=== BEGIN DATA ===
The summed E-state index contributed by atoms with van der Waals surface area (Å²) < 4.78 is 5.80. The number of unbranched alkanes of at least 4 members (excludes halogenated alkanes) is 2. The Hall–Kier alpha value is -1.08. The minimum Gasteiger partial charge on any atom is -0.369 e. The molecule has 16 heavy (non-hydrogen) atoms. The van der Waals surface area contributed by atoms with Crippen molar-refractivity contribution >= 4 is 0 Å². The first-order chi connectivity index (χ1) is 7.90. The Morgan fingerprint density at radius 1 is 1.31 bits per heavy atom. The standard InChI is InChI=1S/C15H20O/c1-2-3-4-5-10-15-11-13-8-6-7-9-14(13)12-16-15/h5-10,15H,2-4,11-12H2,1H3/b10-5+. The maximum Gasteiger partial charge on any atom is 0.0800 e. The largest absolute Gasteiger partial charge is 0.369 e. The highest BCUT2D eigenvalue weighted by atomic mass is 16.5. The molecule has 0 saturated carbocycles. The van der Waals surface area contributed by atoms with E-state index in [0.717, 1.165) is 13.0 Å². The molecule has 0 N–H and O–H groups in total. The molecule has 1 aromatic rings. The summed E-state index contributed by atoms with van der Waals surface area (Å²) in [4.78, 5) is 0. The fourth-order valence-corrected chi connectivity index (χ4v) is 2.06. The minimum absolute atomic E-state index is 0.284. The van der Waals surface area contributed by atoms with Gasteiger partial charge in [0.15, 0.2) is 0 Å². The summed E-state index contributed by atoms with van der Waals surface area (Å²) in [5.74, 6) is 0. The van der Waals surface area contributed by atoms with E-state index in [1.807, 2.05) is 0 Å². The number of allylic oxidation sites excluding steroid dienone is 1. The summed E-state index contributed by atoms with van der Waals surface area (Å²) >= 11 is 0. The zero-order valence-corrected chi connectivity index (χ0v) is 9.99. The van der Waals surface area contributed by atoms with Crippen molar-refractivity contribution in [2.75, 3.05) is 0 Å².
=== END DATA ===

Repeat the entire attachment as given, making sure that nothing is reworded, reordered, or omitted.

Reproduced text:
The summed E-state index contributed by atoms with van der Waals surface area (Å²) < 4.78 is 5.80. The number of unbranched alkanes of at least 4 members (excludes halogenated alkanes) is 2. The Hall–Kier alpha value is -1.08. The minimum Gasteiger partial charge on any atom is -0.369 e. The molecule has 16 heavy (non-hydrogen) atoms. The van der Waals surface area contributed by atoms with Crippen molar-refractivity contribution >= 4 is 0 Å². The first-order chi connectivity index (χ1) is 7.90. The Morgan fingerprint density at radius 1 is 1.31 bits per heavy atom. The standard InChI is InChI=1S/C15H20O/c1-2-3-4-5-10-15-11-13-8-6-7-9-14(13)12-16-15/h5-10,15H,2-4,11-12H2,1H3/b10-5+. The maximum Gasteiger partial charge on any atom is 0.0800 e. The largest absolute Gasteiger partial charge is 0.369 e. The highest BCUT2D eigenvalue weighted by atomic mass is 16.5. The molecule has 0 saturated carbocycles. The van der Waals surface area contributed by atoms with E-state index in [0.717, 1.165) is 13.0 Å². The molecule has 0 N–H and O–H groups in total. The molecule has 1 aromatic rings. The summed E-state index contributed by atoms with van der Waals surface area (Å²) in [4.78, 5) is 0. The fourth-order valence-corrected chi connectivity index (χ4v) is 2.06. The minimum absolute atomic E-state index is 0.284. The van der Waals surface area contributed by atoms with Gasteiger partial charge in [0.15, 0.2) is 0 Å². The summed E-state index contributed by atoms with van der Waals surface area (Å²) in [5.74, 6) is 0. The van der Waals surface area contributed by atoms with E-state index in [1.807, 2.05) is 0 Å². The number of allylic oxidation sites excluding steroid dienone is 1. The summed E-state index contributed by atoms with van der Waals surface area (Å²) >= 11 is 0. The zero-order valence-corrected chi connectivity index (χ0v) is 9.99. The van der Waals surface area contributed by atoms with Crippen molar-refractivity contribution in [2.75, 3.05) is 0 Å².